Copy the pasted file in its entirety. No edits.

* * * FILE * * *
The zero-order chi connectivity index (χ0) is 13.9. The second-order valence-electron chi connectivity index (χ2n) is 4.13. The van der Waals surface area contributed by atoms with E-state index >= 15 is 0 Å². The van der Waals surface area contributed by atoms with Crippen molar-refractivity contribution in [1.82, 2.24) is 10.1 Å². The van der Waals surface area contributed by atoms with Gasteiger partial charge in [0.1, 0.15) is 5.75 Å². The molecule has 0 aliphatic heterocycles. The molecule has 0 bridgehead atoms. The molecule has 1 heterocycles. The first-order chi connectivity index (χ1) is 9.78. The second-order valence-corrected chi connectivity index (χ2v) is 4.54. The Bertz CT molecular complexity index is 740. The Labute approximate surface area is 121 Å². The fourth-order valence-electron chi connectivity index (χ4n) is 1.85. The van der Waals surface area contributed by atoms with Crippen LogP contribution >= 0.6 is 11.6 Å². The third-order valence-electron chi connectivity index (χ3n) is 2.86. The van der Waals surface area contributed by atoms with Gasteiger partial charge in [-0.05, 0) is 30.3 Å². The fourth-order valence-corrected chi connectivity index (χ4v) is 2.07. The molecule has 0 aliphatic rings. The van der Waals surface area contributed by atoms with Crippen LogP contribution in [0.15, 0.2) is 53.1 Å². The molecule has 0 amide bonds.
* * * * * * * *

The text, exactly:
The zero-order chi connectivity index (χ0) is 13.9. The second-order valence-electron chi connectivity index (χ2n) is 4.13. The van der Waals surface area contributed by atoms with E-state index >= 15 is 0 Å². The van der Waals surface area contributed by atoms with Crippen molar-refractivity contribution in [1.82, 2.24) is 10.1 Å². The van der Waals surface area contributed by atoms with Gasteiger partial charge in [0.1, 0.15) is 5.75 Å². The molecule has 0 aliphatic heterocycles. The molecule has 0 bridgehead atoms. The molecule has 1 heterocycles. The first-order chi connectivity index (χ1) is 9.78. The second-order valence-corrected chi connectivity index (χ2v) is 4.54. The Bertz CT molecular complexity index is 740. The Labute approximate surface area is 121 Å². The fourth-order valence-electron chi connectivity index (χ4n) is 1.85. The van der Waals surface area contributed by atoms with Crippen LogP contribution >= 0.6 is 11.6 Å². The third-order valence-electron chi connectivity index (χ3n) is 2.86. The van der Waals surface area contributed by atoms with Gasteiger partial charge in [-0.05, 0) is 30.3 Å². The fourth-order valence-corrected chi connectivity index (χ4v) is 2.07. The molecule has 0 aliphatic rings. The van der Waals surface area contributed by atoms with Crippen LogP contribution in [0.15, 0.2) is 53.1 Å². The molecule has 0 amide bonds.